August 24, 2023 | 5-minute read (823 words)
It is an established range of time during which accounting functions are performed, recorded and analyzed. It can be a calendar year, fiscal year, quarter, month, or even a week.
Accounts payable (AP)
It comprises the expenses incurred but not yet paid off by the business. It belongs to a larger class of accounting entries known as liabilities and appears as current liabilities on the balance sheet.
Accounts receivable (AR)
It is the revenue made by the business but not yet collected from its customers. It is classified as an asset and recorded on the balance sheet in the current asset section.
Accrual basis accounting
It is an accounting method in which payments and expenses are recorded in the company’s journal when earned or incurred, and not when money exchanges hands. It uses double-entry bookkeeping and provides a more accurate picture of a business’s finances.
A resource with economic value that a business owns.
It is a financial statement that depicts the company’s assets, liabilities and shareholder equity; and provides a snapshot of a company’s financial position at a given point in time.
It refers to the sales level at which a business generates exactly zero profits, that is break-even point is when the total cost is equal to the total revenue of the business.
It most commonly refers to the money available to a business to pay for its day-to-day operations and to fund its future growth. Typically, capital includes financial assets as well as physical factors of production such as machinery and equipment. It can be found on the balance sheet under the equity category.
Cash basis accounting
Simpler and more straightforward than accrual accounting, this accounting method records transactions only when cash is actually received or paid.
It is the net balance of cash moving in and out of a business at a specific point in time.
Cost of goods sold (COGS)
It refers to the direct cost of producing goods and services. COGS is recorded as an expense and appears on the income statement.
This accounting entry indicates money leaving an account and tends to increase liabilities or decrease the assets of a business. It is recorded on the right side of accounting documents.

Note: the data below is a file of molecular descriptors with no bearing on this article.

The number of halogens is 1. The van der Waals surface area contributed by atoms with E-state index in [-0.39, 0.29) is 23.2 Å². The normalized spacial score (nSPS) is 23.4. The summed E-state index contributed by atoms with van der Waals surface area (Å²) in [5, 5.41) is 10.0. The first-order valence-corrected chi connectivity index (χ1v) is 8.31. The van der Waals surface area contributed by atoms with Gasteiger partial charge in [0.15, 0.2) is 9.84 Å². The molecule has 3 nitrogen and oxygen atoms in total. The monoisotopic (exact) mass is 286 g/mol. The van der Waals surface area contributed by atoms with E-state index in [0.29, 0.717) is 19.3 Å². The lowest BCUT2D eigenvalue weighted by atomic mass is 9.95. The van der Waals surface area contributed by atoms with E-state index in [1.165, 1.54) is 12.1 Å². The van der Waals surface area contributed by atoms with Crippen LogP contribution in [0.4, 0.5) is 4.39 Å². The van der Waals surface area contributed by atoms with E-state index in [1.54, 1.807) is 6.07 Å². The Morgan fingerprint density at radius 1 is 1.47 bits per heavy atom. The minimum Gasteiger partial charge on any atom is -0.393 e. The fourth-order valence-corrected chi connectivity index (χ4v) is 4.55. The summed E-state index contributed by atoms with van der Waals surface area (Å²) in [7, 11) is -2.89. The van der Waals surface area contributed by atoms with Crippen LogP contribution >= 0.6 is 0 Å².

The exact opposite of credit, this accounting entry functions to increase assets or decrease the liabilities of a business. It is positioned to the left side in accounting documents.
It refers to the accounting method used to spread out the cost of a tangible or physical asset over its useful life. It entails deducting the cost of the business asset over a long period of time, rather than over the course of one year.
These are a type of cost that remains unchanged with an increase or decrease in the volume of goods or services sold. Examples of fixed costs include rent, salaries, utility bills, insurance etc.
It is a record of all past financial transactions of a firm, organized by accounts. These accounts contain all debit and credit transactions affecting them along with detailed information about each transaction, such as the date, description and amount.
Also known as gross profit margin, this term refers to a profitability measure that illustrates the relationship between a company’s gross profit to its revenue as a percentage.
Often confused with gross margin, the two accounting terms are not the same. While gross margin is expressed as a percentage, gross profit is represented as a whole dollar amount and aims to describe a company’s top line earnings.
One of the three major financial statements, the income statement reports a company’s financial performance over a specific accounting period.
It refers to the raw materials that a business holds to produce goods as well as the goods that are available for the ultimate goal of sale.
It is a document used by businesses to notify a customer that payment — for goods or services you’ve provided — is due. Also known as a bill, this document carries detailed information about the transaction.
It is anything that a business owes.
These are the costs that are related to the day-to-day running of the business. While, unlike operating expenses (such as raw material and labor), overhead costs cannot be attributed to a specific cost unit or business activity, they support the overall revenue-generating activities of the business. Examples of overhead costs include rent, utilities, insurance, advertising etc.
It is the sales amount a business earns from providing services or selling products.
These costs vary depending on the volume of activity, that is they increase as the volume of goods or services that a business produces increases, and they decrease with the fall in the volume of goods or services produced by the business. Examples of variable costs include direct materials, direct labor, commissions etc.